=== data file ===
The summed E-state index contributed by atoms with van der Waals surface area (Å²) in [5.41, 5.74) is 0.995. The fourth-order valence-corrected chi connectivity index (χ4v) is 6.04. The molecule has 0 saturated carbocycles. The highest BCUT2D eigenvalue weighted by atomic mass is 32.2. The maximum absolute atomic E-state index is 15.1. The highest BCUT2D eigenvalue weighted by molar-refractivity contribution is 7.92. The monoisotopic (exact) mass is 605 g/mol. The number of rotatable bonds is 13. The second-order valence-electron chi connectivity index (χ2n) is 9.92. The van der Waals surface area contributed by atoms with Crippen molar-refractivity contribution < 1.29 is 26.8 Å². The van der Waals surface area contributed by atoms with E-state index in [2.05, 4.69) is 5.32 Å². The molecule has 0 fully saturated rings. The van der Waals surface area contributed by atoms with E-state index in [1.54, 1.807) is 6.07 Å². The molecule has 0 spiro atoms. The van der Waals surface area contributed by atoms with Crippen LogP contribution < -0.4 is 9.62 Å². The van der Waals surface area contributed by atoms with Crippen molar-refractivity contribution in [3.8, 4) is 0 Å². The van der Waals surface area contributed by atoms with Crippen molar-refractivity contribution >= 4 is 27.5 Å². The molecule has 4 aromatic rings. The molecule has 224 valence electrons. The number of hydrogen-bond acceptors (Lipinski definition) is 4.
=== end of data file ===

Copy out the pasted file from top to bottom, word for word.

The summed E-state index contributed by atoms with van der Waals surface area (Å²) in [5.41, 5.74) is 0.995. The fourth-order valence-corrected chi connectivity index (χ4v) is 6.04. The molecule has 0 saturated carbocycles. The highest BCUT2D eigenvalue weighted by atomic mass is 32.2. The maximum absolute atomic E-state index is 15.1. The highest BCUT2D eigenvalue weighted by molar-refractivity contribution is 7.92. The monoisotopic (exact) mass is 605 g/mol. The number of rotatable bonds is 13. The second-order valence-electron chi connectivity index (χ2n) is 9.92. The van der Waals surface area contributed by atoms with Crippen molar-refractivity contribution < 1.29 is 26.8 Å². The van der Waals surface area contributed by atoms with E-state index in [2.05, 4.69) is 5.32 Å². The molecule has 0 fully saturated rings. The van der Waals surface area contributed by atoms with E-state index in [1.54, 1.807) is 6.07 Å². The molecule has 0 spiro atoms. The van der Waals surface area contributed by atoms with Crippen LogP contribution < -0.4 is 9.62 Å². The van der Waals surface area contributed by atoms with Crippen molar-refractivity contribution in [3.8, 4) is 0 Å². The van der Waals surface area contributed by atoms with Crippen molar-refractivity contribution >= 4 is 27.5 Å². The molecule has 4 aromatic rings. The molecule has 224 valence electrons. The number of hydrogen-bond acceptors (Lipinski definition) is 4.